War-wheel drive

Designers roll out an armored successor for the Humvee.

(FORTUNE Magazine) - We've all seen videos of racecar crashes in which the vehicle disintegrates spectacularly into smoke and flame and flying, spinning debris--and the driver emerges miraculously unscathed. Those happy outcomes are the result of an engineering strategy that seats the driver in a strong, lightweight carbon-fiber "tub" in the middle of the vehicle, surrounded by a tubular-steel roll cage.

Now that idea is being proposed for a new armored patrol vehicle that would afford more protection against the deadly mines and improvised explosive devices that are ravaging U.S. troops in Iraq.

The Ultra AP project got underway in 2004, when the chief of naval research awarded $3 million to the Georgia Tech Research Institute to explore--on the double--ideas for a patrol vehicle to replace the Humvee. Not designed as an armored vehicle, the Humvee has turned Army and Marine fighters into sitting ducks.

It gets seriously bogged down when equipped with heavy add-on shielding. The Navy wanted a transport that could go 60 miles an hour and protect its occupants better. Working furiously with a small cadre of veteran auto industry engineers, the Georgia Tech team completed its concept vehicle in less than a year by building it atop an off-the-shelf chassis for a Ford F-350 pickup truck.

Everything about the Ultra AP design puts the people first. The four occupants sit back to back so that they can see hazards from all directions. Their seats are enclosed in a tube-framed "blast bucket" shaped like a geodesic egg and shrouded in a new type of lightweight armor.

"The whole idea is that the vehicle doesn't need to survive an attack, but the people do," says principal research engineer Gary Caille. The faceted shape of the blast bucket is intended to present the minimum surface area in any direction, which helps deflect explosive blasts so that they do less damage to the crew capsule. Another feature is placing the crew as far as possible from the vehicle's wheels, which often take the brunt of mine explosions.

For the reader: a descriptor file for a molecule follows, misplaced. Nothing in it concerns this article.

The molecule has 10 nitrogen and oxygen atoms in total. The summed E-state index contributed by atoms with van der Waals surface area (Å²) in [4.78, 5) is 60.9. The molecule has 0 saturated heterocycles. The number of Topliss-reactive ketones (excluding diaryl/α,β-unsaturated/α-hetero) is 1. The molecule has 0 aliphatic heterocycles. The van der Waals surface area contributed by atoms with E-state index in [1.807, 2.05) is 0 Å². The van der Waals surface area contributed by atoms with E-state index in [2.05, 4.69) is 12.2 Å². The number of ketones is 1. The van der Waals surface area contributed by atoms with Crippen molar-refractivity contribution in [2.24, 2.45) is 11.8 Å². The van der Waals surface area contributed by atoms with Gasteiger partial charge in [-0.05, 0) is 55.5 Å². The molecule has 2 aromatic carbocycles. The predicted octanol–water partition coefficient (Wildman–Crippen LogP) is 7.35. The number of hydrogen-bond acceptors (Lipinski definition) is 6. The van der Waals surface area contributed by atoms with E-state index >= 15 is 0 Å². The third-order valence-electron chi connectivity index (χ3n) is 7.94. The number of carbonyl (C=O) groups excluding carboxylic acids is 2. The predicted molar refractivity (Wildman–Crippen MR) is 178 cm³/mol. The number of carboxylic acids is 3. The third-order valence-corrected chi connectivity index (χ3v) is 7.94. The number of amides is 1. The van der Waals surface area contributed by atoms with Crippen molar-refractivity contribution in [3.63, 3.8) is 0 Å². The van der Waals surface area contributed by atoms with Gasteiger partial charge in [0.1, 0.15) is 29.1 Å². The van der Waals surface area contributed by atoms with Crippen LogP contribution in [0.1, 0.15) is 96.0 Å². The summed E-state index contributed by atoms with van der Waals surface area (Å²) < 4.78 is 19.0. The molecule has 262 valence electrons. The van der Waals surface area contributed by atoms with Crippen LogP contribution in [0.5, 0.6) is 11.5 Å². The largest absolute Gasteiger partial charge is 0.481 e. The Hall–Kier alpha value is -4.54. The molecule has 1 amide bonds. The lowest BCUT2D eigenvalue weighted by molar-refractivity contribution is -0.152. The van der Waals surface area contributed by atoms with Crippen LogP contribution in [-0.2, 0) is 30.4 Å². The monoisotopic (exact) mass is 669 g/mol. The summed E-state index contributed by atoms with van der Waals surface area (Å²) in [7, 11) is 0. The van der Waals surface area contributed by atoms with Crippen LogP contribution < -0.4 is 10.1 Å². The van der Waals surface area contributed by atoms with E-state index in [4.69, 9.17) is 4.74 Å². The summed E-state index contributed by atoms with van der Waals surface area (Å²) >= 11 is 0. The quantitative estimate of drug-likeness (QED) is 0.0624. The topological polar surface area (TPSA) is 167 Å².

While armor can help protect the driver and passengers against bullets and shrapnel, it can't save them from the spine-shattering shocks that typically come twice in a big explosion--once when the vehicle is blasted skyward and again when the wreckage hits the ground. Racecar features in the Ultra AP design, like multipoint safety harnesses and shock-absorbing seats, can make a big difference. The seats are mounted on a material called Skydex, which is used to cushion the outfield walls of baseball stadiums.

You can think of the Ultra AP as one of those exotic show cars that let engineers and designers try new ideas on the public. It won't be produced, but some of its crew-protection features will probably find their way into the joint Army and Marines Light Tactical Vehicle program that will develop a follow-on to the Humvee.